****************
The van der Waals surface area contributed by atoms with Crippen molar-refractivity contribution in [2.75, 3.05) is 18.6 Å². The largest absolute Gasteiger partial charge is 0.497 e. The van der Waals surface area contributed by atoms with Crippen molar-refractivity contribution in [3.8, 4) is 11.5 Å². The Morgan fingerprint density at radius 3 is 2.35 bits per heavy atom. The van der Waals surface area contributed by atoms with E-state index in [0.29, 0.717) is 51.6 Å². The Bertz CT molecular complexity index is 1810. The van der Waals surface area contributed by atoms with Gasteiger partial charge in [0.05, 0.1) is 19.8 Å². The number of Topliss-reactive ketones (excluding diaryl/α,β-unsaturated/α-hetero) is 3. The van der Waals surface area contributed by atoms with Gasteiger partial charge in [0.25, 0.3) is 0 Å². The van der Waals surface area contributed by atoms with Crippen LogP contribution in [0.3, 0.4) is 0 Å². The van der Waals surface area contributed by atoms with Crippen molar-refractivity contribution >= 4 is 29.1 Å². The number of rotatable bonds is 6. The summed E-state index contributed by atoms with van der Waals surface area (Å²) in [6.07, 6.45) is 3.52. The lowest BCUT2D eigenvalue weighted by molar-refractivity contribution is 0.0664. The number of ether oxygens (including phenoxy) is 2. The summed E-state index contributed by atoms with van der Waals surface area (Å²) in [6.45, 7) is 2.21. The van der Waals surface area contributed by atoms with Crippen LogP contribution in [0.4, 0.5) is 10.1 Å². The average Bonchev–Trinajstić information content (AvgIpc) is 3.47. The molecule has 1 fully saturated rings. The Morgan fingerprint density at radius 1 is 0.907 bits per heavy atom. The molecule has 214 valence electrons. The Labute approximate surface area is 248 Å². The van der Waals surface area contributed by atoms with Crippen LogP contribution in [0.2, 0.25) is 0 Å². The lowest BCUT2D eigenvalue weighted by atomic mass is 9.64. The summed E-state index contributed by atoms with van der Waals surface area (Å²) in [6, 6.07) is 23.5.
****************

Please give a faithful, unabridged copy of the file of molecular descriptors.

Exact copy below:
The van der Waals surface area contributed by atoms with Crippen molar-refractivity contribution in [2.75, 3.05) is 18.6 Å². The largest absolute Gasteiger partial charge is 0.497 e. The van der Waals surface area contributed by atoms with Crippen molar-refractivity contribution in [3.8, 4) is 11.5 Å². The Morgan fingerprint density at radius 3 is 2.35 bits per heavy atom. The van der Waals surface area contributed by atoms with E-state index in [0.29, 0.717) is 51.6 Å². The Bertz CT molecular complexity index is 1810. The van der Waals surface area contributed by atoms with Gasteiger partial charge in [0.05, 0.1) is 19.8 Å². The number of Topliss-reactive ketones (excluding diaryl/α,β-unsaturated/α-hetero) is 3. The van der Waals surface area contributed by atoms with Gasteiger partial charge in [0.25, 0.3) is 0 Å². The van der Waals surface area contributed by atoms with Crippen LogP contribution in [0.3, 0.4) is 0 Å². The van der Waals surface area contributed by atoms with Crippen molar-refractivity contribution >= 4 is 29.1 Å². The number of rotatable bonds is 6. The summed E-state index contributed by atoms with van der Waals surface area (Å²) in [6.07, 6.45) is 3.52. The lowest BCUT2D eigenvalue weighted by molar-refractivity contribution is 0.0664. The number of ether oxygens (including phenoxy) is 2. The summed E-state index contributed by atoms with van der Waals surface area (Å²) in [6.45, 7) is 2.21. The van der Waals surface area contributed by atoms with Crippen LogP contribution in [0.4, 0.5) is 10.1 Å². The average Bonchev–Trinajstić information content (AvgIpc) is 3.47. The molecule has 1 fully saturated rings. The Morgan fingerprint density at radius 1 is 0.907 bits per heavy atom. The molecule has 214 valence electrons. The Labute approximate surface area is 248 Å². The van der Waals surface area contributed by atoms with Crippen LogP contribution in [0.2, 0.25) is 0 Å². The lowest BCUT2D eigenvalue weighted by atomic mass is 9.64. The summed E-state index contributed by atoms with van der Waals surface area (Å²) in [6, 6.07) is 23.5.